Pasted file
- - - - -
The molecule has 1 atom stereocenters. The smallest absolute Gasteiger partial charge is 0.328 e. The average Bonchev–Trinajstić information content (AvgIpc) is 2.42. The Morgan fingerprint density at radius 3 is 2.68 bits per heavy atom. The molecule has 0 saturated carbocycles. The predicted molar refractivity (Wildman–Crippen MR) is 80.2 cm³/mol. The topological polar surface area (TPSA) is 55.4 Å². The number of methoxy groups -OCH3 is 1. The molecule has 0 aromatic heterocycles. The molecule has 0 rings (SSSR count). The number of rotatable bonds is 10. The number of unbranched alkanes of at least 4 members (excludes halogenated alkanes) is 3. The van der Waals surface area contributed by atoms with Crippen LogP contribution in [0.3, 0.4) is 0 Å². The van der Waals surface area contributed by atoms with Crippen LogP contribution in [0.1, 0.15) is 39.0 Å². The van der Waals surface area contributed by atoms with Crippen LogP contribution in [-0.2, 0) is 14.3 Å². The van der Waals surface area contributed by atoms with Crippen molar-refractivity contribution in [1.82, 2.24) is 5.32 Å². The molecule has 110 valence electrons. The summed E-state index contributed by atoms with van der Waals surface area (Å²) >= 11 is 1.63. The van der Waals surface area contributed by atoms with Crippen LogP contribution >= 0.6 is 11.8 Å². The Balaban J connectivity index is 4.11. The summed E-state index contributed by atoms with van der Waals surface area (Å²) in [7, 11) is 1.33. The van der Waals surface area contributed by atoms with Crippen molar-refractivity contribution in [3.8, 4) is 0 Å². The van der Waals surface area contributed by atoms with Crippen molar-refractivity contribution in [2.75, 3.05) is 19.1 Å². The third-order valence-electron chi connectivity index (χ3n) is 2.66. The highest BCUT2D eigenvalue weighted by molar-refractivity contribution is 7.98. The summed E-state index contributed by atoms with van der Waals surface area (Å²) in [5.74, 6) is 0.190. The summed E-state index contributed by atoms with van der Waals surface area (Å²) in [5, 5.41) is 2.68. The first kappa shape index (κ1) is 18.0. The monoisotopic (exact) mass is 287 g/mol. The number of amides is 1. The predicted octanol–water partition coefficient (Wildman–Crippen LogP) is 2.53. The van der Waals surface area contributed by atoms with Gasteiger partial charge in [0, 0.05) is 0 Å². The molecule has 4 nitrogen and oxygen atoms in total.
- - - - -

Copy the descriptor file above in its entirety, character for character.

The molecule has 1 atom stereocenters. The smallest absolute Gasteiger partial charge is 0.328 e. The average Bonchev–Trinajstić information content (AvgIpc) is 2.42. The Morgan fingerprint density at radius 3 is 2.68 bits per heavy atom. The molecule has 0 saturated carbocycles. The predicted molar refractivity (Wildman–Crippen MR) is 80.2 cm³/mol. The topological polar surface area (TPSA) is 55.4 Å². The number of methoxy groups -OCH3 is 1. The molecule has 0 aromatic heterocycles. The molecule has 0 rings (SSSR count). The number of rotatable bonds is 10. The number of unbranched alkanes of at least 4 members (excludes halogenated alkanes) is 3. The van der Waals surface area contributed by atoms with Crippen LogP contribution in [0.3, 0.4) is 0 Å². The van der Waals surface area contributed by atoms with Crippen LogP contribution in [0.1, 0.15) is 39.0 Å². The van der Waals surface area contributed by atoms with Crippen LogP contribution in [-0.2, 0) is 14.3 Å². The van der Waals surface area contributed by atoms with Crippen molar-refractivity contribution in [1.82, 2.24) is 5.32 Å². The molecule has 110 valence electrons. The summed E-state index contributed by atoms with van der Waals surface area (Å²) >= 11 is 1.63. The van der Waals surface area contributed by atoms with Crippen LogP contribution >= 0.6 is 11.8 Å². The Balaban J connectivity index is 4.11. The summed E-state index contributed by atoms with van der Waals surface area (Å²) in [7, 11) is 1.33. The van der Waals surface area contributed by atoms with Crippen molar-refractivity contribution in [3.8, 4) is 0 Å². The van der Waals surface area contributed by atoms with Crippen molar-refractivity contribution in [2.75, 3.05) is 19.1 Å². The third-order valence-electron chi connectivity index (χ3n) is 2.66. The highest BCUT2D eigenvalue weighted by molar-refractivity contribution is 7.98. The summed E-state index contributed by atoms with van der Waals surface area (Å²) in [5.74, 6) is 0.190. The summed E-state index contributed by atoms with van der Waals surface area (Å²) in [5, 5.41) is 2.68. The first kappa shape index (κ1) is 18.0. The monoisotopic (exact) mass is 287 g/mol. The number of amides is 1. The predicted octanol–water partition coefficient (Wildman–Crippen LogP) is 2.53. The van der Waals surface area contributed by atoms with Gasteiger partial charge in [0, 0.05) is 0 Å². The molecule has 4 nitrogen and oxygen atoms in total.